With just 24-hour notice, we were asked to be available for an interview by Beijing International Radio’s “Touch Beijing” program. When we arrived, we weren’t sure exactly what they wanted to discuss with us, but it was obvious this wasn’t any ordinary radio station.
Once we got past the armed soldier at the front door (we had to wait for someone to deliver a pass to us), we were escorted to a fairly massive broadcasting area. Apparently, there are about a dozen radio frequencies being broadcast from that location, and that didn’t include all the TV stations.
Once we realized the hosts had read this blog page and checked out my LinkedIn page, they were prepared to discuss leadership development with us. We were very impressed by the host and co-host’s professionalism and friendliness. They made it easy to get past our jitters.
This link puts you on the show’s archive site. Look for the 20191106 interview. That’s ours. It is a drive-time program, so must have tons of listeners. Don’t be intimidated by the Chinese characters. The program is in English. They introduce us in the first couple of minutes, but then our interview starts somewhere around the 25-minute mark.
by Charles J. Chamberlain, co-founder Chamberlain Leadership Group LLC
We have worked with many clients over the past 10-11 years who have used our tools to overcome emotional issues, or to simply develop better emotional control and awareness in leadership roles. But as people gain more emotional literacy and increased ability to manage their emotions, the same two frustrating phenomena show up time and time again. Perhaps there are better words to describe these phenomena, but two metaphors do a great job in helping us visualize them.
Due to its buoyancy in denser sea water, an iceberg floats
with approximately 10% of its mass showing above the water and 90% submerged. When
we embark on a plan to understand behaviors and underlying emotions, we see a
similar pattern in ourselves and others. Only 10% of our emotional “mass” is
visible as conscious behaviors, vocalizations, and consciously controlled non-verbal
The remaining 90% of our emotional world is “submerged” beneath
our consciousness. But just because an emotion is below the surface doesn’t
mean it has no impact on us. To the contrary, because it is submerged, it has
even more power over us, especially if we continue to be consciously unaware of
it. This 90% carries significant weight as we form and maintain our identities,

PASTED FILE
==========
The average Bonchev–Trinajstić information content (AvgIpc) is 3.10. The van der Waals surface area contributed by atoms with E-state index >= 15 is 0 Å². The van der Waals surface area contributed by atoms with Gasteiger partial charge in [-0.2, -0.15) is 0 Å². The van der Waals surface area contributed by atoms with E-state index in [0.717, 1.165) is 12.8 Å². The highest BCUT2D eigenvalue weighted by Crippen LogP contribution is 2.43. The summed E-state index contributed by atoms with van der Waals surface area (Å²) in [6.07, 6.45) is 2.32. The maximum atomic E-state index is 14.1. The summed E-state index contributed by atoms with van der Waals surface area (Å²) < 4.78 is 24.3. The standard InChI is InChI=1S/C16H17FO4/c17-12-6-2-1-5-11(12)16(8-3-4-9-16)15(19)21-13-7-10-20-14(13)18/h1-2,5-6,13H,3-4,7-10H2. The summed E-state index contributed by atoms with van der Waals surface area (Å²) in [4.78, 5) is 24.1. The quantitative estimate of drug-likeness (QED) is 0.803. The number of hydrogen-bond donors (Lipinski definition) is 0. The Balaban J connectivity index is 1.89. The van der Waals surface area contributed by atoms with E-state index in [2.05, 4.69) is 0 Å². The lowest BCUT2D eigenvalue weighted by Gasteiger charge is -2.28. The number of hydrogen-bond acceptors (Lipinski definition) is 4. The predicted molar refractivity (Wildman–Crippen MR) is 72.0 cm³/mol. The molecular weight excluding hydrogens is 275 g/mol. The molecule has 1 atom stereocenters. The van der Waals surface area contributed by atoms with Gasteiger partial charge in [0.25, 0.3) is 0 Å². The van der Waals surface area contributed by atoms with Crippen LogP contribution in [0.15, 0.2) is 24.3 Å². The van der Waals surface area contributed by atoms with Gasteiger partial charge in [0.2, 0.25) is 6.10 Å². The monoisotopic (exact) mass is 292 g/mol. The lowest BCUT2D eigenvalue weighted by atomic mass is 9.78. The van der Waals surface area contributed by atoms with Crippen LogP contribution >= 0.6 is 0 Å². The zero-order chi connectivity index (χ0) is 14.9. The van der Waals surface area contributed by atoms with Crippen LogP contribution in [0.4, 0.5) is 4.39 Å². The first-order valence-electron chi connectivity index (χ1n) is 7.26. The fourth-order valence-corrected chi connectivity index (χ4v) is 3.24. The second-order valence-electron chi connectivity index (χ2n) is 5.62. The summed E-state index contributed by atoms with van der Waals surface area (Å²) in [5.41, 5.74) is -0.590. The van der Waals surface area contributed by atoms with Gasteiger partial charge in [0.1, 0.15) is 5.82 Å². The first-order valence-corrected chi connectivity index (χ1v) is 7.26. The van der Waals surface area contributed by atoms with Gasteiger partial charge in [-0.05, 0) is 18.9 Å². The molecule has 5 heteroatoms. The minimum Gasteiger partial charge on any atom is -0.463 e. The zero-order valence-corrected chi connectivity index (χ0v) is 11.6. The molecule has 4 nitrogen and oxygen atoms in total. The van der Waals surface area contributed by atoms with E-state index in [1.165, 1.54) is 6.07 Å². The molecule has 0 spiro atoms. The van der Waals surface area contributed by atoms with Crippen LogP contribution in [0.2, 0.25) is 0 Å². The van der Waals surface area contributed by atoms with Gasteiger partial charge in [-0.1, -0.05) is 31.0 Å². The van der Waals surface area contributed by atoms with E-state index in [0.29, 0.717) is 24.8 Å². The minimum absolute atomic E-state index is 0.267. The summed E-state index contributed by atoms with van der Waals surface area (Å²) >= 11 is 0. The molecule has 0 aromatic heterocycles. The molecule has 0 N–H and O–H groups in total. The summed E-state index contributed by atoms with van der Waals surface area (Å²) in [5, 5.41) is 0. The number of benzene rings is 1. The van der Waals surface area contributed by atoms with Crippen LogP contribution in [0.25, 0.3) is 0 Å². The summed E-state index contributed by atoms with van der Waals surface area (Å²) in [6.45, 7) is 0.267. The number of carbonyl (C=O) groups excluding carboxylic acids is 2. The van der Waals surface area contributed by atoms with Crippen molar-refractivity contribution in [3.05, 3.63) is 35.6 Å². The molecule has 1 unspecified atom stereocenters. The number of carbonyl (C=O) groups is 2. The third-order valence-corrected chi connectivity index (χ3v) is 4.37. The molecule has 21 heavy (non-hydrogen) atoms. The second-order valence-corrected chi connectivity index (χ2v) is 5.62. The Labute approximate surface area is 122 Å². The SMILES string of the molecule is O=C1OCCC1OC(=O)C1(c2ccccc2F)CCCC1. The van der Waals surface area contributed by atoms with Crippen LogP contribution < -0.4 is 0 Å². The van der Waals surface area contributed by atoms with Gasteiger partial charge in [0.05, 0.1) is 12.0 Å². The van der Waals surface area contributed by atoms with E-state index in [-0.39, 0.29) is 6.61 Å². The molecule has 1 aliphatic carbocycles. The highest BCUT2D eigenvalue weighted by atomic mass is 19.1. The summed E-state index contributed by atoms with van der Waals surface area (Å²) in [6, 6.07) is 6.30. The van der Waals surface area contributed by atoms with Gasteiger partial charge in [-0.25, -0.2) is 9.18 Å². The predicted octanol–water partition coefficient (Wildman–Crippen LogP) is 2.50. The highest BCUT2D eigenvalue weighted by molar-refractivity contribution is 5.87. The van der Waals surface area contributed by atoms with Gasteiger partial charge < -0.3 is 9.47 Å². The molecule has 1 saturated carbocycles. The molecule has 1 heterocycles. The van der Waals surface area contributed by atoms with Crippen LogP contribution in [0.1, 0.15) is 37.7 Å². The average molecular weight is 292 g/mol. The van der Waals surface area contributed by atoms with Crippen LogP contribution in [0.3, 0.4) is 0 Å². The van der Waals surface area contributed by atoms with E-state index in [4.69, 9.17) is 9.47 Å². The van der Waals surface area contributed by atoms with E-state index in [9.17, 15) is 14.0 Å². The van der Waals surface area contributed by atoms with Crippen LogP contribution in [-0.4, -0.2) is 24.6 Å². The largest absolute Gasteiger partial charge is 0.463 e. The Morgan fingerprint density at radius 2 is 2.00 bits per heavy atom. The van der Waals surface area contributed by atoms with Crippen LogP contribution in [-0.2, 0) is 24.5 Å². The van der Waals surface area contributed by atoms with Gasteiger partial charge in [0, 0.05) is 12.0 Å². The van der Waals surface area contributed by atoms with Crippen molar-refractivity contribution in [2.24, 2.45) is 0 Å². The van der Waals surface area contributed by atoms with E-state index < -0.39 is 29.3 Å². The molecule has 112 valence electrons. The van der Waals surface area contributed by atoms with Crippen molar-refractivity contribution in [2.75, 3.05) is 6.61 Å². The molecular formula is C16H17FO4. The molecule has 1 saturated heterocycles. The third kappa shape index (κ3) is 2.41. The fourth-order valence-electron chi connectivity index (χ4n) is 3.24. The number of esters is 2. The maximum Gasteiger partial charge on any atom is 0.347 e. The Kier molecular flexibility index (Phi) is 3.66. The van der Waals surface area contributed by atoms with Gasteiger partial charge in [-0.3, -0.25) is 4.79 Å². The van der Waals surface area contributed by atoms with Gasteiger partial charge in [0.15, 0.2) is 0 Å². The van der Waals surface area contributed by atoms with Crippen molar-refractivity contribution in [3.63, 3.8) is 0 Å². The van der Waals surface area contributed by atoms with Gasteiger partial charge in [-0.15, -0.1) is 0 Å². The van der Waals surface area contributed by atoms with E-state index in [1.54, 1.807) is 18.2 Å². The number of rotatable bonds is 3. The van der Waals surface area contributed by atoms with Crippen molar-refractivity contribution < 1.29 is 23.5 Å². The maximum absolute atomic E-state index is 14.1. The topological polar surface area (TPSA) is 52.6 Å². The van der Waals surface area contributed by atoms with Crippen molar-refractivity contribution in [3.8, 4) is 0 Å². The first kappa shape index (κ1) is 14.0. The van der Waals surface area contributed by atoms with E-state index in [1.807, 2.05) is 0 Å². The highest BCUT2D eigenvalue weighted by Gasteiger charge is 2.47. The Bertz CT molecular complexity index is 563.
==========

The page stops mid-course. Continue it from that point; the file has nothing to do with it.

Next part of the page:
create relationship habits, develop meaningful motivations, and navigate the
challenges of our lives.
The extent of our enjoyment of life and relationships is
largely determined by how well we understand and manage the entirety of our
emotional iceberg. Whether or not we are at ease in our lives or at “disease”
can be a function of how well we are managing the submerged portion of our
emotional existence. Submerged emotions can interact with our physical bodies
in unexpected and unwanted ways. They can come “out of nowhere” and affect our
verbal and non-verbal communication. They can cause illness. They can also
cause us to do things that don’t make sense to our rational minds. Have you
ever said, “I don’t know why I said that?” Or, “I don’t know why I did that?” Our
submerged emotions can be particularly sensitive to triggering stimuli, thrusting
us into “mysterious” episodes of despair or confusion, leaving us wondering, “Why
am I suddenly so upset, worried, or depressed?”
You could think of the self-directed tools we offer as scuba diving gear, allowing us to dive beneath the surface and explore the submerged 90%. And, like a scuba diver’s equipment, the emotional tools allow us to go as deep as we are comfortable going. No one is there to pressure us to go beyond our comfort level. If we want to stay just a few feet beneath the surface, we can do that. If we want to dive deeper, we can do that too. The tools allow us to gain an appreciation for the extent of our emotions, while at the same time working on specific areas of concern.
Emotional Leaky Roofs
Once we have discovered some tools to work on specific emotional areas, we often face another phenomenon we’ll call the “leaky roof” phenomenon. Anyone who has experienced a leak in the roof can relate to this dilemma: After a hard rain, you notice water coming through a small hole in the corner of your dining room. At first, you place a bucket under the hole to collect the water, then when the storm has subsided, you look for the source of the problem. It is unlikely, however, that the hole in the roof is directly above the hole in the ceiling. Water has a tendency to enter from one hole, travel many feet away along trusses and structures in the attic, and create another hole as it follows gravity. An inexperienced homeowner might patch the drywall in their ceiling, thinking they’ve fixed the problem. A later storm comes along and it becomes clear that the source of the problem is not where it appeared to be.
Likewise, in our work with people who come to us having
identified a specific issue, more often than not, “the issue” is not the real
issue. For instance, we’ve worked with people who have taken our anger